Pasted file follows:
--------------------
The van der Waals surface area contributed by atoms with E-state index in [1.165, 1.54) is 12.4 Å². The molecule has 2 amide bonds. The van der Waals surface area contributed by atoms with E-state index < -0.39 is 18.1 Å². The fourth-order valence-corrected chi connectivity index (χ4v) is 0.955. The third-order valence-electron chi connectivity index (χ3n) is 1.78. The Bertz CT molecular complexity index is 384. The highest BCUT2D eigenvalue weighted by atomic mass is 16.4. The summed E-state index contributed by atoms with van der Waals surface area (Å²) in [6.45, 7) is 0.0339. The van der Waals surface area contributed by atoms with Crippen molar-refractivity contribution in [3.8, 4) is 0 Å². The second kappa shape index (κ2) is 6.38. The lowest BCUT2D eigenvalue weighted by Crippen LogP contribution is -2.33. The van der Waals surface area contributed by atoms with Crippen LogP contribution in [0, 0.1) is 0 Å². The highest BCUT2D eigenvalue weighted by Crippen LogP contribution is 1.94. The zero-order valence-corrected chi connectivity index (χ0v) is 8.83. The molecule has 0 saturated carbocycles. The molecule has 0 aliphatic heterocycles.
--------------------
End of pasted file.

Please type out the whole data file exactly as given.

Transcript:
The van der Waals surface area contributed by atoms with E-state index in [1.165, 1.54) is 12.4 Å². The molecule has 2 amide bonds. The van der Waals surface area contributed by atoms with E-state index < -0.39 is 18.1 Å². The fourth-order valence-corrected chi connectivity index (χ4v) is 0.955. The third-order valence-electron chi connectivity index (χ3n) is 1.78. The Bertz CT molecular complexity index is 384. The highest BCUT2D eigenvalue weighted by atomic mass is 16.4. The summed E-state index contributed by atoms with van der Waals surface area (Å²) in [6.45, 7) is 0.0339. The van der Waals surface area contributed by atoms with Crippen molar-refractivity contribution in [3.8, 4) is 0 Å². The second kappa shape index (κ2) is 6.38. The lowest BCUT2D eigenvalue weighted by Crippen LogP contribution is -2.33. The van der Waals surface area contributed by atoms with Crippen LogP contribution in [0, 0.1) is 0 Å². The highest BCUT2D eigenvalue weighted by Crippen LogP contribution is 1.94. The zero-order valence-corrected chi connectivity index (χ0v) is 8.83. The molecule has 0 saturated carbocycles. The molecule has 0 aliphatic heterocycles.